Report by Liz White, UTI editor
The German and Italian polyurethanes sectors are the two largest in Europe, accounting together for 40 percent of Europe’s PU production, according to the FSK, the German association for foamed plastics and polyurethanes.
The FSK also has strong ties with Italian companies, and has both direct and indirect Italian members.
These two factors were behind the FSK’s decision to hold a meeting in Milan, with various factory visits part of the two-day programme, 14-15 March, said an FSK panel, during a 14 March press conference at Cannon Afros SpA’s Milan offices.
The two countries have a strong relationship in PU and good cooperation: Italy is a key trading partner for Germany, which took 13 percent of Italian exports in 2011, while 16 percent of German exports went to Italy, said Dr Albrecht Manderscheidt of Cannon, FSK chairman.
Of FSK’s 150 members, seven are Italian companies. About a quarter of FSK members are from outside Germany, the FSK managing director Dr Hans-W. Schloz said, and the association is keen to raise this figure.
Schloz gave figures showing that Germany has about 2060 PU processors, and forms about 30 percent of the European market.
In the Italian market there are up to 1000 processors, and the sector’s traditional strengths were in flexible foam for furniture and bedding, and in footwear and ski boots, added Luigi Olmo, managing director of flexible foam producer Olmo Guiseppe SpA. Olmo is also president of AIPEF, the Italian flexible foamers’ association, and vice president of Europur, the European association of flexible slabstock producers.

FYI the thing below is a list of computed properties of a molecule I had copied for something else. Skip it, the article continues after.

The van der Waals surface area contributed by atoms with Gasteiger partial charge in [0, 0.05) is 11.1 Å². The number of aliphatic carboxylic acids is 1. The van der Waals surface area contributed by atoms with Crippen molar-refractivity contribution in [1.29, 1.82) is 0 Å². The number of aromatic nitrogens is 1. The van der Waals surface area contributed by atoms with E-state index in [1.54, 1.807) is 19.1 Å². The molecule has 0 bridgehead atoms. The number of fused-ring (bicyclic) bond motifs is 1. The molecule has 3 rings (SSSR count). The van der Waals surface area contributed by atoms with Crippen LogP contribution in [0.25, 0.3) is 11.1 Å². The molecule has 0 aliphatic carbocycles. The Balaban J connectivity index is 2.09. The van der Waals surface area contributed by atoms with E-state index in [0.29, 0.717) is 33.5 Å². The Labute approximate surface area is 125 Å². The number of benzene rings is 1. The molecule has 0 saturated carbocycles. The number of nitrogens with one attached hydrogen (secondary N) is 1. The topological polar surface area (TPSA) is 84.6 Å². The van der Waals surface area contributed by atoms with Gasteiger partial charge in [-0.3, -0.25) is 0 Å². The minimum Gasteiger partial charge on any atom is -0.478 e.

Italy remains an important upholstery and furniture producer, but in flexible foam where it used to be the major European producer, production has fallen and is now close to that of Germany. High labour costs are one factor in this decline, Olmo said, with lower-labour-cost Eastern European countries, including Poland, now producing a lot of foam.
AIPEF now has only eight members out of an Italian total of 14 foamers — three have closed down in the last year, Olmo pointed out.
Total PU use in Italy is now 420 ktpa, with flexible foam production at 110 ktpa, down from 140 ktpa ten years ago, Olmo said.
In upholstered uses especially, foam quantities are down, he added. Foam sales are only rising in mattress uses, and this is because Italy still has a high proportion of spring mattresses.
AIPEF is working on raising PU’s market share versus latex foam and spring mattresses, Olmo said.
Automotive production in Italy has dropped from 661 000 in 2009 to 485 000 units in 2011. And only one domestic producer is left.
Germany, in contrast, has raised production to 3 million vehicles — and many of these are top-end models using a high raw material content and a good proprtion of PU, Olmo said wryly.